Liberia: ‘They Had to Protest’ – EJS Shows Solidarity with Anti-Rape Protestors

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Former President Sirleaf told reporters who followed her into her residence that she could not sit and watch the women from her compound without showing solidarity for an issue that has always been of national concern.

MONROVIA – Former President Ellen Johnson Sirleaf who showed up among anti-rape protestors Thursday afternoon says the frequency of the rape in Liberia needed action as such, there was the need for protest.


Report by Lennart Dodoo, [email protected]


“Rape has always been a problem, it was before my administration, it was in my administration and it’s still with us today. The women, given the kinds of cases that have recently come up – young babies, three months old, young children, 10 years old violated, sometimes, by old men, sometimes by young men, is something that the women felt they had to act and they had to act in a manner in which one does in peaceful protest,” she said.

Thursday marked the third day of protest as the campaigners have been seeking the attention of President George Weah since Tuesday when the protest began.

The protestors have been bent on not delivering their petition statement to any official of government besides the President who prides himself as the feminist-in-chief.

Though the Minister of Gender, Children and Social Protection was designated by the President on Tuesday to receive the petition, the protestors believed she had not done much in her capacity as Gender Minister and could therefore not regard her as the rightful recipient of their petition.

“Rape has always been a problem, it was before my administration, it was in my administration and it’s still with us today. The women, given the kinds of cases that have recently come up – young babies, three months old, young children, 10 years old violated, sometimes, by old men, sometimes by young men, is something that the women felt they had to act and they had to act in a manner in which one does in peaceful protest.”

– Ellen Johnson Sirleaf, Former President, Republic of Liberia

On Thursday, the Liberia National Police (LNP) prevented the protestors from meeting at Vamoma Junction where they gathered for the first two days for their onward march the Capitol Hill.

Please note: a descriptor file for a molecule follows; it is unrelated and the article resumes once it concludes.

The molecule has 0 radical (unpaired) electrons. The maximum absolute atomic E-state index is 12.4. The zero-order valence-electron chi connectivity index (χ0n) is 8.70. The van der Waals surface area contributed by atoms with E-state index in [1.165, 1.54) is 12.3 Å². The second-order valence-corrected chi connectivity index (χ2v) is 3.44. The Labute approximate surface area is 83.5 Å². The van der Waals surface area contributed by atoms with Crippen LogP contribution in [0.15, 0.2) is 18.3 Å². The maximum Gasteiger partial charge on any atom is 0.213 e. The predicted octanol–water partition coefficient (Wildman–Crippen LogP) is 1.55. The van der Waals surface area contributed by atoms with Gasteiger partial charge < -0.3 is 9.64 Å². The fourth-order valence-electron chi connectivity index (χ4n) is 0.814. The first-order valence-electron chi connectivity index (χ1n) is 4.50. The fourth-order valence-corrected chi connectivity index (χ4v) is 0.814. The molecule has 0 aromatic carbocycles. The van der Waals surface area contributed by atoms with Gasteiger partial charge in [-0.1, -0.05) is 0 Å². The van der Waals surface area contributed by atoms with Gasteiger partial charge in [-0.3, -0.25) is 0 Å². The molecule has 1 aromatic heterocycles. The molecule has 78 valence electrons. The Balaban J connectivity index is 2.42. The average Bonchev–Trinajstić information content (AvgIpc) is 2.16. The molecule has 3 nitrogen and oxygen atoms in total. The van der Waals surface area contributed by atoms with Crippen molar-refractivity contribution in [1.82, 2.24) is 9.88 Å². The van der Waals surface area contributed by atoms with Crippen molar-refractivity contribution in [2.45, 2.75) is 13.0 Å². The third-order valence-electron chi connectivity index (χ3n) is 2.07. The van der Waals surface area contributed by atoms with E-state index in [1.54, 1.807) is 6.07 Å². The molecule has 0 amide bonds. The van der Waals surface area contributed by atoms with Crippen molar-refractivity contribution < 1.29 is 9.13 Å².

Many who had begun assembling near the Vamoma Junction -Airfield route were turned away as they tried to assemble for the third day of protest, drawing attention to the government and raising awareness about the issue.

“They just assaulted us, saying that nobody is gathering and instructing us to go home,” said Facia Harris. “Most of the officers then began assaulting us, as a result the protesters are going into hiding.

Veda Ayele Nyoth Simpson, in a live Facebook declared: “We are unprotected, Thursday in Black”.

Madam Simpson explained: “Just for peacefully assembling, they are saying we are making Liberia ugly. This is the police that supposedly sworn to serve and protect – and instead of protecting, they are threatening, they are harassing. We have young people who are here just to speak for their rights and to talk and to talk about what’s going on in this country. Rape is an epidemic in Liberia, there needs to be a state of emergency on rape in Liberia, we are truly unprotected, if the police cannot protect us, Thursday in Black, we are unprotected.”

Police were also accused of seizing cellphones from protesters.: “He (a police officer) threatened me, if he does not give me my phone I will go to the court of law,” a protester lamented.

Most of the protestors were forced by the Police to stop at the Fish Market field opposite the residence of the former President.

Former President Sirleaf told reporters who followed her into her residence that she could not sit and watch the women from her compound without showing solidarity for an issue that has always been of national concern.

“I cannot sit in my house, stay in my yard, see all those women out there demonstrating for something that is good for the country and not go there to show solidarity with them. So, my idea was to just go across sit with them, talk with them to make sure that they keep the peace that we fought [for] when I was President in all those years; to tell them we don’t want to see any violence

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